Camden Barfly – August 7th
Waiting for the gig to start, I get a text from the friend who’s meant to be joining me: “Has Suvi started yet?” Three minutes later: “I mean Sivu though, don’t I? Suvi is the Swedish, crestfallen girl. Sivu is a guy from the Home Counties.” It’s weird that with the number of words in the universe we seem to have reached a point of critical mass when it comes to band names, artists often sharing words, given names and even concepts (I saw a vowel-less band name the other day that I could only think of pronouncing as ‘Cork Cormorants’. Really?). And here, a mere accidental vowel swap has caused confusion.
He does mean Sivu, though, and Sivu plays a set of quite unparalleled loveliness. Very simply layered with synth, cello and violin around his own voice and Gibson, his songs are examples of classic songwriting, carefully constructed and then lovingly arranged, with plucked strings often lending a sharper, modern edge.
Thumpers are rightfully gaining a reputation for themselves as one of the most joyful live bands around, and tonight they’re tighter than ever. A perfect example of a band’s sound being greater than the number of their parts; for some reason when I conjure up an image of them in my mind they’re a fearsome-in-numbers troupe like Edward Sharpe, or the Polyphonic Spree, but it’s actually only five of them bringing Thumpers’ brand of power pop to life live. It’s latest single ‘Unkinder‘ that really raises the roof as their final song of the evening.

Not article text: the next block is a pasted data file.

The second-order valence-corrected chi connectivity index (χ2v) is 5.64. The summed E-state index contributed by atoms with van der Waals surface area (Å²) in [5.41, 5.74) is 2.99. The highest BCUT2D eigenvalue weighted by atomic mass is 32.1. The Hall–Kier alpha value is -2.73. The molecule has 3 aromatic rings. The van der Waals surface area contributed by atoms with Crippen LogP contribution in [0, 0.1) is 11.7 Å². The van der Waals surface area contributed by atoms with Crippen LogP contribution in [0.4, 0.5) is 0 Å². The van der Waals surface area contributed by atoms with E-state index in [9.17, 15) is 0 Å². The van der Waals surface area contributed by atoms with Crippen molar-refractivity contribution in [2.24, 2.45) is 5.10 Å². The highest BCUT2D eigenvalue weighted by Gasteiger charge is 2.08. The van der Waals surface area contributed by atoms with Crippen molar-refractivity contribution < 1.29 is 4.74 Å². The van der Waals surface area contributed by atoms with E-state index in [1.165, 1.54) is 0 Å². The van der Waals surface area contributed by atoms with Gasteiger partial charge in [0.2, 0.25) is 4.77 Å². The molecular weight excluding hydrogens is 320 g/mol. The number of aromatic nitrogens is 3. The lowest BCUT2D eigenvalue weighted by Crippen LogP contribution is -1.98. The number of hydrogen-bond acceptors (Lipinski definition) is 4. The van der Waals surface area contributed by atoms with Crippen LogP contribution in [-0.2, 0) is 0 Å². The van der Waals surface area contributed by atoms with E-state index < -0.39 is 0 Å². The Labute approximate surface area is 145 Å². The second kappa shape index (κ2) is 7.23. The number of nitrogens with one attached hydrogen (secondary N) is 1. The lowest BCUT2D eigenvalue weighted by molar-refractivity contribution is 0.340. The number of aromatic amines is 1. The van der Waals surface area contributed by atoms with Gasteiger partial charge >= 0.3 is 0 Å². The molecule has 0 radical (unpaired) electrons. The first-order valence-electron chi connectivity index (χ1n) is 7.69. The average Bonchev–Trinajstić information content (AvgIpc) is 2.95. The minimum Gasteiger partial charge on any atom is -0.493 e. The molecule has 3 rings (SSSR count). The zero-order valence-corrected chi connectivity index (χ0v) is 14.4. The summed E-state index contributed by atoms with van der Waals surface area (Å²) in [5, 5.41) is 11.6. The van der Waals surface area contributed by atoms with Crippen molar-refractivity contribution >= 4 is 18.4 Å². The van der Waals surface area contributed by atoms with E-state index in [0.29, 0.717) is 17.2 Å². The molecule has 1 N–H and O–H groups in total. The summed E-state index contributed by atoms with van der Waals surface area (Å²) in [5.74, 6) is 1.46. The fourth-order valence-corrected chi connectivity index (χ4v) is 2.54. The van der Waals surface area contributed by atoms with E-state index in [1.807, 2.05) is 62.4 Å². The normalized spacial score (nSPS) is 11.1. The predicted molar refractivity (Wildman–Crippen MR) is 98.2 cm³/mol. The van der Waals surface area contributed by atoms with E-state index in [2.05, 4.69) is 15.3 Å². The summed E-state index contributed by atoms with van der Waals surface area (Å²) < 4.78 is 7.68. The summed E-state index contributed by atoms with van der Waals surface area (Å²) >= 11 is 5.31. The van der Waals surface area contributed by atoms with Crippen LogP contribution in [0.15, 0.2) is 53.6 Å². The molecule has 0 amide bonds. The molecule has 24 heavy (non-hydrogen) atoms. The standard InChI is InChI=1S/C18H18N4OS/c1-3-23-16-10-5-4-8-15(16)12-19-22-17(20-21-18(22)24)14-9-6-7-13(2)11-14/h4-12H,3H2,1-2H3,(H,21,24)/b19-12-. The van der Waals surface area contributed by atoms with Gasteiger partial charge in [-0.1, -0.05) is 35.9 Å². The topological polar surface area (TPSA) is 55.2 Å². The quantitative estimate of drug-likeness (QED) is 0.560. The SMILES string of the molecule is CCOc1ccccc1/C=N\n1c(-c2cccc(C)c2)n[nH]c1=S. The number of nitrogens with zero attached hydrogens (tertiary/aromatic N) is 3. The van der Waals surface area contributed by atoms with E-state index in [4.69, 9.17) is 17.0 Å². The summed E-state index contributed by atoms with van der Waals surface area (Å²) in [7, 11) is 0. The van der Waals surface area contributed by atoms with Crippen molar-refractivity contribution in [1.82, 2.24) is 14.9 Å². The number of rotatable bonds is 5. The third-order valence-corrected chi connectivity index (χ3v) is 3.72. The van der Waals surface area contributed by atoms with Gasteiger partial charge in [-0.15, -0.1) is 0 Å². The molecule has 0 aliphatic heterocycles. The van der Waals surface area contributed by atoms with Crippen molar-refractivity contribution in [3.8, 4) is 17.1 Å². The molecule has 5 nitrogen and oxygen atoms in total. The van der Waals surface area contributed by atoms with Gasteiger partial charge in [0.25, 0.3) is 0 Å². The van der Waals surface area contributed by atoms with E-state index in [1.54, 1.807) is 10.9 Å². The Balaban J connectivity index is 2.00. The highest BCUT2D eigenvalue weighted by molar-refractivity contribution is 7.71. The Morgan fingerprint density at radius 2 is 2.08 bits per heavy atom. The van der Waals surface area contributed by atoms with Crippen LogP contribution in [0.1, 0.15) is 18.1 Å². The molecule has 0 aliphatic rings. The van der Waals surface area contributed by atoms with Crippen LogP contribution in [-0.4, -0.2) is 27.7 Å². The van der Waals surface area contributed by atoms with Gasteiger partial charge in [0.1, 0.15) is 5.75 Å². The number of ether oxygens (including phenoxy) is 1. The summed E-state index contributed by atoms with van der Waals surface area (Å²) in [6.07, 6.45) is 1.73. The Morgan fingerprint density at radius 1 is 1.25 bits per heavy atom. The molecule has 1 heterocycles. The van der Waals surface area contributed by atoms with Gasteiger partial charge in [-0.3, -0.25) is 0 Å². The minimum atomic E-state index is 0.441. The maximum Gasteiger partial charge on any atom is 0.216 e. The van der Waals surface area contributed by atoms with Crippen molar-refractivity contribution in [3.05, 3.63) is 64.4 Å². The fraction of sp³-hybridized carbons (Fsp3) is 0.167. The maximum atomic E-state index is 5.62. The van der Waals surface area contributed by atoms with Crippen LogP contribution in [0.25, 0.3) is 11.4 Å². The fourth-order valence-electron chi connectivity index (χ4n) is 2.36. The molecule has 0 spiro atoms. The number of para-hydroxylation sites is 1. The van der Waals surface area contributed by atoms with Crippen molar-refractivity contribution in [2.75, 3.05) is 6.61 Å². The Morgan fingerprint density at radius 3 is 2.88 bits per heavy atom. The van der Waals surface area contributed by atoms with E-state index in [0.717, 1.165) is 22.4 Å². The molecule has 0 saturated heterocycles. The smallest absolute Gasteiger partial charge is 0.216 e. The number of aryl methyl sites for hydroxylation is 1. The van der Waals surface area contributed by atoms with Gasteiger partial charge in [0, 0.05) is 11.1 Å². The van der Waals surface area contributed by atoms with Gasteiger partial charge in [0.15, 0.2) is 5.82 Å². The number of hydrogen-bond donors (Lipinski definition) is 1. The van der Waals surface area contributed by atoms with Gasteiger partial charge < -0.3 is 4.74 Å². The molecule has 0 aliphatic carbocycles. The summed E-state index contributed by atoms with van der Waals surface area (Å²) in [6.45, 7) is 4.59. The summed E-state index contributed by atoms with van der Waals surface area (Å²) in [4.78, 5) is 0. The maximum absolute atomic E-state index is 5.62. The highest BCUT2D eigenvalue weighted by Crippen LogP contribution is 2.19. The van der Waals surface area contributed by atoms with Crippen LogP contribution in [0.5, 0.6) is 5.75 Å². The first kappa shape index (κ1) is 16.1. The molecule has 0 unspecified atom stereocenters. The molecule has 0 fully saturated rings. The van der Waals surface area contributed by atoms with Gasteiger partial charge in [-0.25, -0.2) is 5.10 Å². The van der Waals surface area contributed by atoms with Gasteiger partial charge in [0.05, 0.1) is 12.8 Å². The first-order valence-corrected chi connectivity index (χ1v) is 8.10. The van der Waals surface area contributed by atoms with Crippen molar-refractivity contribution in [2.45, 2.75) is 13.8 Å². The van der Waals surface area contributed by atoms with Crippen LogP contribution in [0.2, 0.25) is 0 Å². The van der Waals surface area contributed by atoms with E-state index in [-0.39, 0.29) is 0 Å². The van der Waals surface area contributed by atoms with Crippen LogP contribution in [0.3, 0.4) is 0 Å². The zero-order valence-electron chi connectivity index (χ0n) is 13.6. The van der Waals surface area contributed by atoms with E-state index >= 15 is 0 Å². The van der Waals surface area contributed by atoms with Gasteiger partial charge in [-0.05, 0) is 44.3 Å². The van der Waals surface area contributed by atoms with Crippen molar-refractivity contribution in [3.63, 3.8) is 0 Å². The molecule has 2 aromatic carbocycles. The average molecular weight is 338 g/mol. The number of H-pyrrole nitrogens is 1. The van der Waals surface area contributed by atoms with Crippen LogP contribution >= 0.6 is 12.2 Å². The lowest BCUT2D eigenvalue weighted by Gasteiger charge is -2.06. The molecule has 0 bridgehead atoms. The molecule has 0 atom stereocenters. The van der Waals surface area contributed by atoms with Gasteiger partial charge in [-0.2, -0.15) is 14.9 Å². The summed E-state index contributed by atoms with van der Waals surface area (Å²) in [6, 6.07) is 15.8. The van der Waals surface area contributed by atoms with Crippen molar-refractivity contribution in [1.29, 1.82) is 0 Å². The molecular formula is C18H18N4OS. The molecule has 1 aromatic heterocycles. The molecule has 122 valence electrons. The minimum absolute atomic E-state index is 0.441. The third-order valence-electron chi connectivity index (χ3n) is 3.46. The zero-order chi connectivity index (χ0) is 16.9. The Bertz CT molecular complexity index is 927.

On record, Night Works have two equal and separate tendencies; one towards introspection, somnolent production and soft harmonies, and another towards disco: prominent basslines, hooting synths and muted but triumphant guitar licks. It’s the latter incarnation taking to the stage in the packed Barfly, tearing through a set containing the more energetic moments from March’s release Urban Heat Island, as well as taking it up a bit on some of the quieter parts. Former Metronomy-er Gabriel Stebbings looks for all the world as if he’s stepped out of Duran Duran, with his guitar fills complementing those vocals that could have been laid down any time between now and 1978. The bass, though, the bass is the real star of this show. Wriggling through lines so sassy it’s surprising it allows any other instruments on stage with it, this bass (and its wrangler) is far more than a rhythm section. Gabriel calls Beth, the brilliant backing vocalist from Thumpers on stage for ‘Share The Weather‘, they’re joined by a mysterious figure from the crowd who appears to be a New York musician called Roman who does the rap, and it’s nothing less than euphoric. Never more so than on this track, there’s something about Night Works that’s instantly classic, and makes me feel weirdly nostalgic, as if I grew up toddling around to it on my parents’ record player. But at the same time it’s very much of the here and now, and therein lies its charm.